Should pornography and obscenity be controlled in society, and, if so, what kind of control is desirable? This issue deeply concerns and excites the passions of people in many countries. Of course, many would think pornography to be one of the least pressing of the issues that face us in the late twentieth century. Indeed, some regard pornography as raising only trivial issues in itself, and as becoming important only as other people inflate its importance to the point where they are prepared to interfere with fundamental democratic freedoms. Nevertheless, many regard pornography as an affront to the dignity and self-respect of half of the human species, if not as creating the risk of serious harm to women through its effects on its users. Still others consider pornography to be an evil in itself, regardless of its possible effects on others, and think that its widespread use is symptomatic of a crisis of values in Western society. Anyone could perhaps agree at the outset that pornography is of interest and importance, if only because each of the various positions regarding it is held with such conviction, and because the issue of whether and how to control pornography is connected with fundamental issues such as the desirable scope of the rights of free speech and freedom of choice.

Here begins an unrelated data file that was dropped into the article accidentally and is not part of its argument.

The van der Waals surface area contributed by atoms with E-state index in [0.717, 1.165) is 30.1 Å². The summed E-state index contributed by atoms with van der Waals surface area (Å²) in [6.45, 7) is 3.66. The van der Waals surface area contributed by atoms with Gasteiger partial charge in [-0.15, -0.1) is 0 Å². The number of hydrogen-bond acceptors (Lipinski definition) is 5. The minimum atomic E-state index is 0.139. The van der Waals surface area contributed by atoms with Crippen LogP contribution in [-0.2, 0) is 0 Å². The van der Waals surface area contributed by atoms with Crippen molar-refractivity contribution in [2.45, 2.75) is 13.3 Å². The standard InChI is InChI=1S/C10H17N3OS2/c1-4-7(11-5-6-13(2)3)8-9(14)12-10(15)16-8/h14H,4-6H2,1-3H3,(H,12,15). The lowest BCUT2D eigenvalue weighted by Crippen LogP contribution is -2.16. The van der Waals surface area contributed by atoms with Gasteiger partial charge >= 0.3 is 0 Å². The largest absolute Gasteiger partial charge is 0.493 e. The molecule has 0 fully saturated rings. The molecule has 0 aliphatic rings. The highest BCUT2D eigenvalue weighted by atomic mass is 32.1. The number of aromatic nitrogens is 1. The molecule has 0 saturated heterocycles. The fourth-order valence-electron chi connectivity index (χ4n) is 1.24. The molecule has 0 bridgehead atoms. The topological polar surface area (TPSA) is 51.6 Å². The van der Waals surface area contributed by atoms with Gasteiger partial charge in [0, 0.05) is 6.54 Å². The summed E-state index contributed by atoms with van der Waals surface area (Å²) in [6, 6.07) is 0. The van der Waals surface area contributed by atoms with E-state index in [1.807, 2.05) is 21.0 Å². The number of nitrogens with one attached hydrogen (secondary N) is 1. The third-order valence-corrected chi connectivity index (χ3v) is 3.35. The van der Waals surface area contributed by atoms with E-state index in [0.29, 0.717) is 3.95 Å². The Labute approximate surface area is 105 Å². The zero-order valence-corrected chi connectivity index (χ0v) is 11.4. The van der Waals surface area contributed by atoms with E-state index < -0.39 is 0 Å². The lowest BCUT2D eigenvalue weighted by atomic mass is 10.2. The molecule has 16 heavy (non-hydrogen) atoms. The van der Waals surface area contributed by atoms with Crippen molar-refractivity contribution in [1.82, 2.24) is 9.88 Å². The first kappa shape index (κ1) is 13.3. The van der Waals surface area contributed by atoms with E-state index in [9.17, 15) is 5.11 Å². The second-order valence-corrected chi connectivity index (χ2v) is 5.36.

It is difficult to make a wise decision regarding the control of pornography, for the debate tends to be distorted by impassioned rhetoric and misinformation. A wise decision would require at least empirical information and philosophical clarity. In this respect, the issue of whether and how